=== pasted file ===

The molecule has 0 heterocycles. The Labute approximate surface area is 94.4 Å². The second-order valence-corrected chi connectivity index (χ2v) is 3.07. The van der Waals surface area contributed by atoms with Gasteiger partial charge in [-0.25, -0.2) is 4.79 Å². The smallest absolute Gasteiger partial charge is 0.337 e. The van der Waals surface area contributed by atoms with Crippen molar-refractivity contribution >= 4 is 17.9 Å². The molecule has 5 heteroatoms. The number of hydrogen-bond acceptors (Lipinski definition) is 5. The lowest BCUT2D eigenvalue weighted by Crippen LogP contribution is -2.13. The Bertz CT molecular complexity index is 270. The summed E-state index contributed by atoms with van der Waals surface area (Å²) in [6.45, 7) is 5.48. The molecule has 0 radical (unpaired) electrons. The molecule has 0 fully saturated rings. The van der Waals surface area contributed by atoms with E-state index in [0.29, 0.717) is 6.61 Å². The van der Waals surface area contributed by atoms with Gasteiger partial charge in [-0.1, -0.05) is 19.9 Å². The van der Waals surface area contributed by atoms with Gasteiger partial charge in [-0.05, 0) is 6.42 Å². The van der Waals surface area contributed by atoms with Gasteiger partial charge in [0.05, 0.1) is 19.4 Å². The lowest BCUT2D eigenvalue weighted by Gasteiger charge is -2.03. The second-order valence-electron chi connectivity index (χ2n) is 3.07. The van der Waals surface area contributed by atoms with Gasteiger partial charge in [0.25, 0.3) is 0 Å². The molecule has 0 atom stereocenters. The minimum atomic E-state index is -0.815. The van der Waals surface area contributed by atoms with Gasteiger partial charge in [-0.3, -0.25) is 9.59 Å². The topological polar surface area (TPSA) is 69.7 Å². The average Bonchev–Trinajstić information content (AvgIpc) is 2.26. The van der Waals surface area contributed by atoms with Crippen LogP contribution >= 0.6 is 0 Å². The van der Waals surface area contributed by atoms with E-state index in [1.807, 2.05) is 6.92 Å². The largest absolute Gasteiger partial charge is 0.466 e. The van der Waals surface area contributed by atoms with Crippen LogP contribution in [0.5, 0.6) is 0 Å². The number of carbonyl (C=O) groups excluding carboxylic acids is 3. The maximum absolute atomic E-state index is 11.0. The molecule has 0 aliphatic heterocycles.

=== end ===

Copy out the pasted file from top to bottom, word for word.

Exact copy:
The molecule has 0 heterocycles. The Labute approximate surface area is 94.4 Å². The second-order valence-corrected chi connectivity index (χ2v) is 3.07. The van der Waals surface area contributed by atoms with Gasteiger partial charge in [-0.25, -0.2) is 4.79 Å². The smallest absolute Gasteiger partial charge is 0.337 e. The van der Waals surface area contributed by atoms with Crippen molar-refractivity contribution >= 4 is 17.9 Å². The molecule has 5 heteroatoms. The number of hydrogen-bond acceptors (Lipinski definition) is 5. The lowest BCUT2D eigenvalue weighted by Crippen LogP contribution is -2.13. The Bertz CT molecular complexity index is 270. The summed E-state index contributed by atoms with van der Waals surface area (Å²) in [6.45, 7) is 5.48. The molecule has 0 radical (unpaired) electrons. The molecule has 0 fully saturated rings. The van der Waals surface area contributed by atoms with E-state index in [0.29, 0.717) is 6.61 Å². The van der Waals surface area contributed by atoms with Gasteiger partial charge in [-0.1, -0.05) is 19.9 Å². The van der Waals surface area contributed by atoms with Gasteiger partial charge in [-0.05, 0) is 6.42 Å². The van der Waals surface area contributed by atoms with Gasteiger partial charge in [0.05, 0.1) is 19.4 Å². The lowest BCUT2D eigenvalue weighted by Gasteiger charge is -2.03. The second-order valence-electron chi connectivity index (χ2n) is 3.07. The van der Waals surface area contributed by atoms with Gasteiger partial charge in [0.25, 0.3) is 0 Å². The molecule has 0 atom stereocenters. The minimum atomic E-state index is -0.815. The van der Waals surface area contributed by atoms with Gasteiger partial charge in [-0.3, -0.25) is 9.59 Å². The topological polar surface area (TPSA) is 69.7 Å². The average Bonchev–Trinajstić information content (AvgIpc) is 2.26. The van der Waals surface area contributed by atoms with Crippen LogP contribution >= 0.6 is 0 Å². The van der Waals surface area contributed by atoms with E-state index in [1.807, 2.05) is 6.92 Å². The largest absolute Gasteiger partial charge is 0.466 e. The van der Waals surface area contributed by atoms with Crippen LogP contribution in [0.5, 0.6) is 0 Å². The number of carbonyl (C=O) groups excluding carboxylic acids is 3. The maximum absolute atomic E-state index is 11.0. The molecule has 0 aliphatic heterocycles.